Roger Launius, curator of the National Air and Space Museum, says NASA has failed to inform, much less convince, Americans of the need for Constellation, whose mission President Bush announced in January 2004. "Just take a poll. Stand out on a street corner and ask people as they walk by, do they know we're going to the moon? And do they know why?" he asks. "A lot of people would say, 'Been there, done that.'"

NASA has set no firm date for the ultimate Mars feat. "Until then, it's kind of our jobs to keep people interested," says Louis Parker, the exhibits manager at the Johnson Space Center in Houston. Parker says he's trying to infuse his traveling shows with more information about Constellation. "We're trying to get the word out to folks that this is the new program on the horizon."

Anticipating a "very tedious, very expensive" road to Mars, Parker says, "We need more people like this Mr. Mullins. If it turns out this museum is his own private collection, well, great."

On July 12 the sixth man to walk on the moon, Edgar Mitchell, is planning to visit Bonne Terre, the town whose name is French for "good earth." Mullins is so wound up about Mitchell's coming that he sent a letter of invitation to President George Bush. Traveling from his home in Florida, the 77-year-old retired astronaut will see the museum and make a presentation in the municipal auditorium about the long-term sustainability of life on Earth.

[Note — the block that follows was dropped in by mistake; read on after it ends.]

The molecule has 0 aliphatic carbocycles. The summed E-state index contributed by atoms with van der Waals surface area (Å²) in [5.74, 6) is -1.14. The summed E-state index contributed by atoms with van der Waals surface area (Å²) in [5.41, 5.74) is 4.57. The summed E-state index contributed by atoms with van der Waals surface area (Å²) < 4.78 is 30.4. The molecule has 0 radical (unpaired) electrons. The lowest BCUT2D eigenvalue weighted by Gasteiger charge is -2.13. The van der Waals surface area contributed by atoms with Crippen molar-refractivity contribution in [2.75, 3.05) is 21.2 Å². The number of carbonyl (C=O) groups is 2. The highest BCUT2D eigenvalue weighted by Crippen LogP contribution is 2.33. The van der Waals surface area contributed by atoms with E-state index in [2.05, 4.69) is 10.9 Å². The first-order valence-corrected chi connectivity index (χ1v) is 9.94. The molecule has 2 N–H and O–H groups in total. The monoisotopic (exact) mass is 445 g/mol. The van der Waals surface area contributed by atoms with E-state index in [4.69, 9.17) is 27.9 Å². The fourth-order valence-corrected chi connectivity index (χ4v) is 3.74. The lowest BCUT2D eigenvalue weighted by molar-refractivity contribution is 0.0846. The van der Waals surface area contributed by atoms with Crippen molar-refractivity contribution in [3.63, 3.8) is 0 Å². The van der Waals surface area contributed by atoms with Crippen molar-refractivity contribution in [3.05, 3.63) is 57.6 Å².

"Space exploration and using resources from other planets are possibilities for us," says Mitchell by telephone during a recent interview. "We need to think beyond the confines of Earth."

Weeks before the big day, Mullins batted around ideas for the speech he planned to deliver at Mitchell's honorary dinner. He wonders, "Can middle America make a difference? Can some wild-eyed space geek make a difference?" Then he thought of all the great names in space exploration who hail from small towns: Gus Grissom from Mitchell, Indiana; Neil Armstrong from Wapakoneta, Ohio; Edwin Hubble from Marshfield, Missouri; Chuck Yeager from Myra, West Virginia.

"Do I have a right to put myself in the same category?" Earl Mullins asks. "Maybe not now, but someday."

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